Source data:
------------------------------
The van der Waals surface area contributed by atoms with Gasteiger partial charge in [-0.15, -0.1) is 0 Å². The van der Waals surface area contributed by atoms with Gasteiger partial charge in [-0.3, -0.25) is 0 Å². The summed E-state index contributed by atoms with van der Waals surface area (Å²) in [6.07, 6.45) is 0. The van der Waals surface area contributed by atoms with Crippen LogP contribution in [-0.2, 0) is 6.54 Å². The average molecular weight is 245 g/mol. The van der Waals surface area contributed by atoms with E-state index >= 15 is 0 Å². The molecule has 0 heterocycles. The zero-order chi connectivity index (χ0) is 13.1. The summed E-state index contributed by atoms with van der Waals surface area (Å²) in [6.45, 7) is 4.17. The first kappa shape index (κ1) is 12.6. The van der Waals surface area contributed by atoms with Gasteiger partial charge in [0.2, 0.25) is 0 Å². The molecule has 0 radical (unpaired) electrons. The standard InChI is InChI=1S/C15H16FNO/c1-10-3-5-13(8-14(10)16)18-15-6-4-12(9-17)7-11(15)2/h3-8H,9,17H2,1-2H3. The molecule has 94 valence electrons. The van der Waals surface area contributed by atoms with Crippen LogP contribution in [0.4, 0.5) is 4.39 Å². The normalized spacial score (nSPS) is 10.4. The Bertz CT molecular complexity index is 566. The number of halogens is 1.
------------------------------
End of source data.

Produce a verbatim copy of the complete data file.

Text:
The van der Waals surface area contributed by atoms with Gasteiger partial charge in [-0.15, -0.1) is 0 Å². The van der Waals surface area contributed by atoms with Gasteiger partial charge in [-0.3, -0.25) is 0 Å². The summed E-state index contributed by atoms with van der Waals surface area (Å²) in [6.07, 6.45) is 0. The van der Waals surface area contributed by atoms with Crippen LogP contribution in [-0.2, 0) is 6.54 Å². The average molecular weight is 245 g/mol. The van der Waals surface area contributed by atoms with E-state index >= 15 is 0 Å². The molecule has 0 heterocycles. The zero-order chi connectivity index (χ0) is 13.1. The summed E-state index contributed by atoms with van der Waals surface area (Å²) in [6.45, 7) is 4.17. The first kappa shape index (κ1) is 12.6. The van der Waals surface area contributed by atoms with Gasteiger partial charge in [0.2, 0.25) is 0 Å². The molecule has 0 radical (unpaired) electrons. The standard InChI is InChI=1S/C15H16FNO/c1-10-3-5-13(8-14(10)16)18-15-6-4-12(9-17)7-11(15)2/h3-8H,9,17H2,1-2H3. The molecule has 94 valence electrons. The van der Waals surface area contributed by atoms with Crippen LogP contribution in [0.4, 0.5) is 4.39 Å². The normalized spacial score (nSPS) is 10.4. The Bertz CT molecular complexity index is 566. The number of halogens is 1.